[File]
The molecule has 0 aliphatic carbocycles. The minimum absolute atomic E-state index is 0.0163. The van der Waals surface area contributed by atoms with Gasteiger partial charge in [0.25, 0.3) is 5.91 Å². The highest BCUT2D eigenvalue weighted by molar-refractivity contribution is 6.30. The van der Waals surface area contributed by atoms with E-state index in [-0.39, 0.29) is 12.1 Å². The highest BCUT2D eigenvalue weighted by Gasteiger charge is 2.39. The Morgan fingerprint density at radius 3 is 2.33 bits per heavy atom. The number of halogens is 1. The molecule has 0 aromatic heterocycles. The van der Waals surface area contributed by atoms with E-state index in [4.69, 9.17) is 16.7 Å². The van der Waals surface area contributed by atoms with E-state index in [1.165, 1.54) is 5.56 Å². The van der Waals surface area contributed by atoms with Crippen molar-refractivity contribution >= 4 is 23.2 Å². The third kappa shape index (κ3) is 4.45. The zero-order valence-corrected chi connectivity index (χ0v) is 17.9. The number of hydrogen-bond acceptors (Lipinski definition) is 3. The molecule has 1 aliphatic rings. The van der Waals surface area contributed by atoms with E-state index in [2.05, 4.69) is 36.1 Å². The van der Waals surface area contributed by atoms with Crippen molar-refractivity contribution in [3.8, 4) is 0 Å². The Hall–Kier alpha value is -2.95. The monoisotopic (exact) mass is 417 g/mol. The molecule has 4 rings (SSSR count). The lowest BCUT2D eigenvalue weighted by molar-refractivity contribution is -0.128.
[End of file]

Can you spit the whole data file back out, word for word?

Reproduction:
The molecule has 0 aliphatic carbocycles. The minimum absolute atomic E-state index is 0.0163. The van der Waals surface area contributed by atoms with Gasteiger partial charge in [0.25, 0.3) is 5.91 Å². The highest BCUT2D eigenvalue weighted by molar-refractivity contribution is 6.30. The van der Waals surface area contributed by atoms with E-state index in [-0.39, 0.29) is 12.1 Å². The highest BCUT2D eigenvalue weighted by Gasteiger charge is 2.39. The Morgan fingerprint density at radius 3 is 2.33 bits per heavy atom. The number of halogens is 1. The molecule has 0 aromatic heterocycles. The van der Waals surface area contributed by atoms with E-state index in [4.69, 9.17) is 16.7 Å². The van der Waals surface area contributed by atoms with E-state index in [1.165, 1.54) is 5.56 Å². The van der Waals surface area contributed by atoms with Crippen molar-refractivity contribution >= 4 is 23.2 Å². The third kappa shape index (κ3) is 4.45. The zero-order valence-corrected chi connectivity index (χ0v) is 17.9. The number of hydrogen-bond acceptors (Lipinski definition) is 3. The molecule has 1 aliphatic rings. The van der Waals surface area contributed by atoms with E-state index in [2.05, 4.69) is 36.1 Å². The van der Waals surface area contributed by atoms with Crippen molar-refractivity contribution in [3.8, 4) is 0 Å². The Hall–Kier alpha value is -2.95. The monoisotopic (exact) mass is 417 g/mol. The molecule has 4 rings (SSSR count). The lowest BCUT2D eigenvalue weighted by molar-refractivity contribution is -0.128.